It was an emotionally charged moment in which a deep connection was made between us. Afterward, Sergio apologized for not being more forthcoming. I looked at him thoughtfully and said “Sergio, are you embarrassed that your government took my great-grandfather’s company and the country club?” Sergio said, “Yes.” I said, “Not my problem. Let’s drink some rum!”

I could see the tension in his shoulders and body relax; he was so thankful to hear my words. I thought about that later, and realized that he was born after the revolution, and it made sense that he might think I was sore about it all.

During our week of work at the country club we got to know Racquel Carreras, a wood conservator who was studying the devastating effects of comején, an airborne termite that eats pianos from the inside out. Racquel told us that the portrait of my great-grandfather might have been removed sometime during the “special period.” This was the time after the Russians pulled their economic support for Cuba. Times were very tough, and there was concern that works of art might be targeted for sale on the black market. On our last day we traveled with Racquel to the National Museum of Art in downtown Havana in search of the painting. They didn’t know the whereabouts of the painting, but told us they would try to find it.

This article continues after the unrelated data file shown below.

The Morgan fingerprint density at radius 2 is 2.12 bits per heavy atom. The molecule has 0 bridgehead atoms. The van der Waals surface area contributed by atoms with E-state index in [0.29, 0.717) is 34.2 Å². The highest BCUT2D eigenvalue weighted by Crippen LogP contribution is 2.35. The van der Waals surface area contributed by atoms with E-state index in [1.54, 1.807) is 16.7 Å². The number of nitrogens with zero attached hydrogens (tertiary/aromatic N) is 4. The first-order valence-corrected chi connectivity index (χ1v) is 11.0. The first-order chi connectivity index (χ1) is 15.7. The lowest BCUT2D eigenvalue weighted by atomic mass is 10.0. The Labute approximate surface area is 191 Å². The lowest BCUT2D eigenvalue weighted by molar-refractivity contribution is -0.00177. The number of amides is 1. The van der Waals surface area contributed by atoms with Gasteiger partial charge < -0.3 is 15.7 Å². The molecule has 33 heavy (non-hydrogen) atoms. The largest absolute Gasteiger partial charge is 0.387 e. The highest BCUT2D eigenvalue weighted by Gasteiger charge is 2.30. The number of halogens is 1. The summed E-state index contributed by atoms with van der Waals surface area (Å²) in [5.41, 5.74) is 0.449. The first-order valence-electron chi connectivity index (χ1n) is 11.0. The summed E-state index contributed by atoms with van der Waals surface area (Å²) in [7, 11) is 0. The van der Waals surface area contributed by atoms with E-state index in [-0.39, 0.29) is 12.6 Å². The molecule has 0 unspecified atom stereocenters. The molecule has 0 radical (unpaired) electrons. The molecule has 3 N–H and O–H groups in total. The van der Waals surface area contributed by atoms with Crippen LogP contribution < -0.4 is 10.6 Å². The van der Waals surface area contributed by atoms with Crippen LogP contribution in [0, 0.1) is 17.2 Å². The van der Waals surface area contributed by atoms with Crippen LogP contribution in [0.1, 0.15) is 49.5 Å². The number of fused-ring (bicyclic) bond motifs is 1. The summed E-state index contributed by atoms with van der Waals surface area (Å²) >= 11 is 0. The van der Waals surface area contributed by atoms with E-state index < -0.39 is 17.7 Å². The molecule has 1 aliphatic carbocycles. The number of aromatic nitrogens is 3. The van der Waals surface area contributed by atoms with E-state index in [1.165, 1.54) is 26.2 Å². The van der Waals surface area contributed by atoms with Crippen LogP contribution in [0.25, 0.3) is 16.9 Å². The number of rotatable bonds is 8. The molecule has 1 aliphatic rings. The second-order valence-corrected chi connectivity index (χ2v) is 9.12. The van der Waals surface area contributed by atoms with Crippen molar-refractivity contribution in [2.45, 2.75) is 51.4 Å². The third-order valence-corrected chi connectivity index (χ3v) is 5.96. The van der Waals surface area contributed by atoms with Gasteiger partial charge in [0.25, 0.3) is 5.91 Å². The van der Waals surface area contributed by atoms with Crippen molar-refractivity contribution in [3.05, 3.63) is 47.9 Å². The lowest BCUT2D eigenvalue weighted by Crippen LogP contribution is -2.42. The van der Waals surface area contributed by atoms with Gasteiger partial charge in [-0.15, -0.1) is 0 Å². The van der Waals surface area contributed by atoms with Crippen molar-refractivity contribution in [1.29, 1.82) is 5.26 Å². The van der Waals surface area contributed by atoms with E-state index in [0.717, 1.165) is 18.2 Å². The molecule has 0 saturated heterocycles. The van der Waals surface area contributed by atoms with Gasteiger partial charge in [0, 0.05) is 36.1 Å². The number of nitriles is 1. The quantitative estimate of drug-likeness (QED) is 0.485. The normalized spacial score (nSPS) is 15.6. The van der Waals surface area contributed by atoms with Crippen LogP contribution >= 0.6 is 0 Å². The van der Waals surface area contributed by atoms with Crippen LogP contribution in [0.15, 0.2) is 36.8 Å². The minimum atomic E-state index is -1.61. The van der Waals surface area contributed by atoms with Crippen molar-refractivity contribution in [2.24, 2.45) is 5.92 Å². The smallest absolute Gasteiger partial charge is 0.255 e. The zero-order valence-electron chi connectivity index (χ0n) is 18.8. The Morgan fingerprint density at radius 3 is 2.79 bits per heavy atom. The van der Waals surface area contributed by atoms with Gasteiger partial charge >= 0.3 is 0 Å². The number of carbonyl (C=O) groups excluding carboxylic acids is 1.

We returned to the U.S. via Miami. Many of our party were worried about getting hassled at the border, but I figured with a State Department license, why worry? The funny thing is that when we came into Miami there were two paths: “Nothing to Declare” or “Something to Declare.” Nobody was going through the declaration path, but we had Cuban cigars and a license to travel, so headed into declaration. The inspector looked eager to finally have some luggage to look through. A uniformed agent asked, What do you have to declare? I said, Cigars. He said, Where did you get them? I said, Cuba. He yelled to the agent, It’s OK, you don’t have to search his luggage! I said, What’s up? He said, If you had bought them in Mexico, then we would have to confiscate them. There was never a question about having a license to travel to Cuba. Go figure!